Day 1: 'This isn't your father's Covington'

Posted By

An artist's rendering of the completed Duveneck Square project

Energy at Pike and Madison contagious

In honor of National Economic Development Week, May 7-12, Covington is calling attention to its aggressive efforts to work with its business community and other partners to generate jobs, attract investment and create a vibrant commercial and tourist economy. Today’s article focuses on the area around the Pike Street Corridor.

 
Something exciting is taking hold in the area around Pike and Madison in Covington.
  • Familiar facades are boasting facelifts and new and interesting uses.
  • Sidewalks are busy even on weekday evenings as residents and visitors alike converge on restaurants and trendy bars.
  • Apartments and condos of all prices are being leased or purchased.
  • And publications as varied as Teen Vogue, Thrillist and Main Street America are praising the City’s “brimming art scene,” “hipster enclave” and “hub of business innovation.”
“Downtown has sort of lit up,” said Rebecca Weber, senior sales executive, Realtor at Huff Realty. “People want to be there and hang out and it’s cool and vibrant.”
 
That vibrancy is about to grow.
 
In the span of one recent week, an array of milestones was celebrated for one of the projects driving Covington’s surge - a $70 million development called Duveneck Square that is bringing apartments, restaurants, retail shops, offices and a parking garage to either side of Washington Avenue just south of the 7th Street-Pike Street merge. For apartment information, CLICK HERE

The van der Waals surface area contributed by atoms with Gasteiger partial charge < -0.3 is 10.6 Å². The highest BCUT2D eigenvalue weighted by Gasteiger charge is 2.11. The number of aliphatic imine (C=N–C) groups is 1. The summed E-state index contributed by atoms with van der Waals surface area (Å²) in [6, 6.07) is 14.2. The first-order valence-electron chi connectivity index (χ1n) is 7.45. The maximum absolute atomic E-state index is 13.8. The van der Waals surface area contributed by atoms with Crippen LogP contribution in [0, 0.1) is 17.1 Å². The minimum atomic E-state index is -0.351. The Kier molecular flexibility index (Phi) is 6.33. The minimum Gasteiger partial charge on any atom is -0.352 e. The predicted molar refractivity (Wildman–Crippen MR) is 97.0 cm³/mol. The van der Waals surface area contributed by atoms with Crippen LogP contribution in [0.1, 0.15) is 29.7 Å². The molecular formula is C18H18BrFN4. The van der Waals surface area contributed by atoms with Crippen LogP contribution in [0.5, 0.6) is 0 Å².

On May 1, residents began moving in to some of the 110 luxury apartments built as part of Phase 1, even as the ground-floor Alto Pizza Kitchen + Bar moved toward its opening date. The week before, the City approved design plans for the 84,000-square-foot office building (which includes 9,000 square feet of retail space) and 700-space parking garage that represent the first components of Phase II. A few days later, long-armed trackhoes began demolishing a large vacant building on the site.
 
Northpointe Group partner Lisa Scovic said the developer was “extremely happy” with the lease rates for the apartments, an attraction driven by “the complete redesign of the fabric of the area.”
 
The area isn’t the only place in Covington where City is focusing investment and attention, of course.
 
In the Roebling Point area to the northeast, the rehab of historic buildings into luxury condos is creating foot traffic for restaurants and bars near Greenup Street, and plans call for developing the old jail and courthouse into apartments once Kenton County moves out. In MainStrasse Village, the massive John R. Green Lofts and RiverHaus developments are changing entire blocks. In Latonia, an influx of small businesses represents the beginning of City efforts to boost the business center of that residential neighborhood. And focused conversations are starting to explore the future of areas like the western end of ML King Jr. Blvd./12th Street and 20th Street around the old hospital.
 
But the Pike Street Corridor area - with an energy that is turning the heads of residents and visitors alike - is a microcosm of how development is revitalizing the City.
 
“It’s fascinating to see how all these projects in that area are feeding off of each other to create a dynamic, walkable environment where people of all ages want to live, work and play,” said Tom West, Covington’s Economic Development Director.